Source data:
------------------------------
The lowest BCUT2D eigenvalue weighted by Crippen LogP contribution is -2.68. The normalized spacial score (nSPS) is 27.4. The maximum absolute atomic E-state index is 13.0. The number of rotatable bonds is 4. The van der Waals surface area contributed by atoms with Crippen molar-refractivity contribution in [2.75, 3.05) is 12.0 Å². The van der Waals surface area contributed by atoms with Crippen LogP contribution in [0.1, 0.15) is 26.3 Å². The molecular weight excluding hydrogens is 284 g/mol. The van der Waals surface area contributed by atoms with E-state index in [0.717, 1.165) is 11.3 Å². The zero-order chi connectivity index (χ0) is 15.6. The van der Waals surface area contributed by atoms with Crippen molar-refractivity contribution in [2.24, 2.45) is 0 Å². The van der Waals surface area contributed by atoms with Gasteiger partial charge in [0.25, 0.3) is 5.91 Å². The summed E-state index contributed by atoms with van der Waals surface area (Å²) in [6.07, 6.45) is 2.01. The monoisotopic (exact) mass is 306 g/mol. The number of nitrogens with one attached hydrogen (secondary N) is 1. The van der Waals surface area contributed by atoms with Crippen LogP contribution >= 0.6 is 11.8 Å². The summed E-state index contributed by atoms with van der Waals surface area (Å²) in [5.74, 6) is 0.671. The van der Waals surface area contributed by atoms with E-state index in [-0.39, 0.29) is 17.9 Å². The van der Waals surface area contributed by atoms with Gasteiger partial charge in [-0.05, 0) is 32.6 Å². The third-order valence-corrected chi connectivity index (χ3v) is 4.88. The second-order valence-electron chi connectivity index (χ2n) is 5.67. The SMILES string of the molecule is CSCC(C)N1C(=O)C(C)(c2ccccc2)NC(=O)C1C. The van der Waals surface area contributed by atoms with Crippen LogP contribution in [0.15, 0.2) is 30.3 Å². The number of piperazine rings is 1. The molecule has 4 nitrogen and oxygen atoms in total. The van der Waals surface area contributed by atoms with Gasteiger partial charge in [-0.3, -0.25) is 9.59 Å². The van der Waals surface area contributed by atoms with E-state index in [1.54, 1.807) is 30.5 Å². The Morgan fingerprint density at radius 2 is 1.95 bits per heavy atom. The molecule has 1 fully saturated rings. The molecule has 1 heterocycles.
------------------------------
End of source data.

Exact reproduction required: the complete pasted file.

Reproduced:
The lowest BCUT2D eigenvalue weighted by Crippen LogP contribution is -2.68. The normalized spacial score (nSPS) is 27.4. The maximum absolute atomic E-state index is 13.0. The number of rotatable bonds is 4. The van der Waals surface area contributed by atoms with Crippen molar-refractivity contribution in [2.75, 3.05) is 12.0 Å². The van der Waals surface area contributed by atoms with Crippen LogP contribution in [0.1, 0.15) is 26.3 Å². The molecular weight excluding hydrogens is 284 g/mol. The van der Waals surface area contributed by atoms with E-state index in [0.717, 1.165) is 11.3 Å². The zero-order chi connectivity index (χ0) is 15.6. The van der Waals surface area contributed by atoms with Crippen molar-refractivity contribution in [2.24, 2.45) is 0 Å². The van der Waals surface area contributed by atoms with Gasteiger partial charge in [0.25, 0.3) is 5.91 Å². The summed E-state index contributed by atoms with van der Waals surface area (Å²) in [6.07, 6.45) is 2.01. The monoisotopic (exact) mass is 306 g/mol. The number of nitrogens with one attached hydrogen (secondary N) is 1. The van der Waals surface area contributed by atoms with Crippen LogP contribution >= 0.6 is 11.8 Å². The summed E-state index contributed by atoms with van der Waals surface area (Å²) in [5.74, 6) is 0.671. The van der Waals surface area contributed by atoms with E-state index in [-0.39, 0.29) is 17.9 Å². The van der Waals surface area contributed by atoms with Gasteiger partial charge in [-0.05, 0) is 32.6 Å². The third-order valence-corrected chi connectivity index (χ3v) is 4.88. The second-order valence-electron chi connectivity index (χ2n) is 5.67. The SMILES string of the molecule is CSCC(C)N1C(=O)C(C)(c2ccccc2)NC(=O)C1C. The van der Waals surface area contributed by atoms with Crippen LogP contribution in [0.15, 0.2) is 30.3 Å². The number of piperazine rings is 1. The molecule has 4 nitrogen and oxygen atoms in total. The van der Waals surface area contributed by atoms with Gasteiger partial charge in [-0.3, -0.25) is 9.59 Å². The van der Waals surface area contributed by atoms with E-state index in [1.54, 1.807) is 30.5 Å². The Morgan fingerprint density at radius 2 is 1.95 bits per heavy atom. The molecule has 1 fully saturated rings. The molecule has 1 heterocycles.